360° Virtual Reality
The world’s first-ever virtual reality test drive of the new smart fortwo cabrio brims with excitement, wherever you look. The 360-degree clip highlights the benefits of the urban sunseeker – and what to expect of virtual reality.
That huge grin. The one you spot on most people’s faces when they first try on virtual reality gear. Their facial muscles reflect straight away what their senses transmit to their brains. And it’s still there when they switch off the specs: that special grin. A grin that says, “whoah, what was that?” In a way, virtual reality turns us into avatars with 360-degree views while recorded life carries on. Yet no other medium gives us the same sense of physical presence, of being right in the midst of it all. No other artificial imagery feels as authentic.
VR, as it is usually abbreviated, is nothing less than a visual revolution. A premise and vision shared by renowned director Philip Haucke, who shot this 360-degree virtual test drive for smart. “It’s your very own experience, since it’s also your very own, inimitable point of view.“
Above me, the Miami skies
“Let your city in.“ captures this spirit to perfection. The moment I don the VR glasses in grey and overcast Berlin, they take me straight to the smart cabrio’s passenger seat. Above me, the roof is open and Miami’s striking sky awaits. To my left, a young female driver addresses me directly. Here, I am no mere viewer or extra, but the main protagonist.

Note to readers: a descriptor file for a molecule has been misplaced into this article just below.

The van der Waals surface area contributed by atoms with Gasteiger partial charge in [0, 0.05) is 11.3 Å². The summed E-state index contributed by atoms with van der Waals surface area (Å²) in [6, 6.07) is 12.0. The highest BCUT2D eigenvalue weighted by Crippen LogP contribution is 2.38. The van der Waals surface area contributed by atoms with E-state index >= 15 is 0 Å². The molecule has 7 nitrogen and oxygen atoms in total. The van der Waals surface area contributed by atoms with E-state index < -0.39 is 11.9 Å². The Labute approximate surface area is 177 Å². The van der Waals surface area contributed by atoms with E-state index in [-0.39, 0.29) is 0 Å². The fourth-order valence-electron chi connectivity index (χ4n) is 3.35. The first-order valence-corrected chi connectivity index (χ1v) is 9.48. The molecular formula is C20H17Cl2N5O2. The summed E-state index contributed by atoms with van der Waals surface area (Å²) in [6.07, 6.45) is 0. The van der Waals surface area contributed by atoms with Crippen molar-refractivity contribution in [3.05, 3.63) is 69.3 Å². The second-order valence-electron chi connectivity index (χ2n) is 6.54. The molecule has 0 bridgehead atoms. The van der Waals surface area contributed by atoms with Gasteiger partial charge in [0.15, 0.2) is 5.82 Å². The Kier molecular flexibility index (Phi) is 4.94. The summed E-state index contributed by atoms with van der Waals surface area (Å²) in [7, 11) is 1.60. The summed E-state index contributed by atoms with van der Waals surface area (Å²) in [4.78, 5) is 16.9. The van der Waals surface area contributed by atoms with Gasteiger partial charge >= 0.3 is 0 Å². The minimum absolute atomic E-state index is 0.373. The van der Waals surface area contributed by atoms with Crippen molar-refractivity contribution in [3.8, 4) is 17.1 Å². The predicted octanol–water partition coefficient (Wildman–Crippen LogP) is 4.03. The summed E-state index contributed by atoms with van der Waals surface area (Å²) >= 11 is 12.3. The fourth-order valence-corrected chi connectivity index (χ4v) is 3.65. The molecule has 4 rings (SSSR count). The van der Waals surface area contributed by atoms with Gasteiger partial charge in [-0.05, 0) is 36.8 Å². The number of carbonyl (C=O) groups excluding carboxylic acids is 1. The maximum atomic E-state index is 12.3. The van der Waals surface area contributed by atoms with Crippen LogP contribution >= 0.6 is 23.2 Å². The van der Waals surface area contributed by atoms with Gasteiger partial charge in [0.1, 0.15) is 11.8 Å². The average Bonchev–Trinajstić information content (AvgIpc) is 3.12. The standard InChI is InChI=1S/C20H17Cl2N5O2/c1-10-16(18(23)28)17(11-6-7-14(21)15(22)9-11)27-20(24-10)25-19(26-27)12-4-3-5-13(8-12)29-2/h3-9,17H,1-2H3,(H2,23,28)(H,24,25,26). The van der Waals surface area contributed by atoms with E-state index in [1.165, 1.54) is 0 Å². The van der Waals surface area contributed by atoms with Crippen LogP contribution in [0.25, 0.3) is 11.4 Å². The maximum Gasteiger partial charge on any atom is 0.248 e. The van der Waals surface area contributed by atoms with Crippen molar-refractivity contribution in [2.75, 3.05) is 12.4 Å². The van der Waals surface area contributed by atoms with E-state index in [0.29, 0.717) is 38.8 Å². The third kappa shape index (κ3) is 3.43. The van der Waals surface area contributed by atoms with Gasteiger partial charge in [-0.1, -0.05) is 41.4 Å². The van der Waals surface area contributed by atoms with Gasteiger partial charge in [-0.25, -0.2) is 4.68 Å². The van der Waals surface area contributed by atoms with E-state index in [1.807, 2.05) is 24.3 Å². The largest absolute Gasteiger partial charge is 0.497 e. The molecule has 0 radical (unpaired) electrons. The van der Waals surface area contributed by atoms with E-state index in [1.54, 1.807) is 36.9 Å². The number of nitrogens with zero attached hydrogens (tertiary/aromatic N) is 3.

The driver talks about a place she really wants to show me. Our leisurely cruise takes us down the promenade, heading for the skyline of Downtown Miami, sandy beaches, palm trees, and seagulls. Although I have never been here before, everything feels remarkably real. People on the sidewalk give us a friendly wave and I immediately want to return the favor – even knowing how silly that would make me look, back here in my office.
We pass a kind of portal that takes us straight to the other side of town. Now, street art covers the walls of the low warehouses flanking the street. Here, in the district of Wynwood, Miami reminds me of Havana or Panama City – most of the residents speak Spanish. The street is bustling; people are dancing. I find it hard to take it all in; my eyes are assaulted by the sheer wealth of details. It would take at least five pairs of eyes to capture it all. After two minutes of overwhelming impressions we look for a parking space. We have reached the end of our test drive – but I need another round.
Your first foray into virtual reality is less about taking in all the details and more about processing the overall experience. Like being able to take a normal look around. The sensors on the glasses transmit the tiniest tilt or head movement to the virtual realm in real-time. Or like realizing that, when you look down, you have no visible body. The latter I can easily handle – it means no legs blocking my view of the black-and-white smart cabrio seats. I would have felt like the odd one out, anyway, as the only one wearing jeans on this balmy day.
“While not every fictional story suits the benefits of a 360-degree sensation, the possibilities are mind-blowing,” director Philip Haucke explains. There are already countless of apps, mostly for newer smartphone models. For a quick, immersive spin, try one of the rollercoaster simulators. Or opt for a more high-brow experience with this performance by Beck, recorded using a special 360-degree rig and an elaborate surround sound microphone set-up. Meanwhile, the first few documentaries and editorial features have already seen the light of day. Not to forget a growing string of narrative-based films. For a ride in the smart fortwo cabrio around the sun-soaked metropolis of Miami, VR feels almost tailor-made.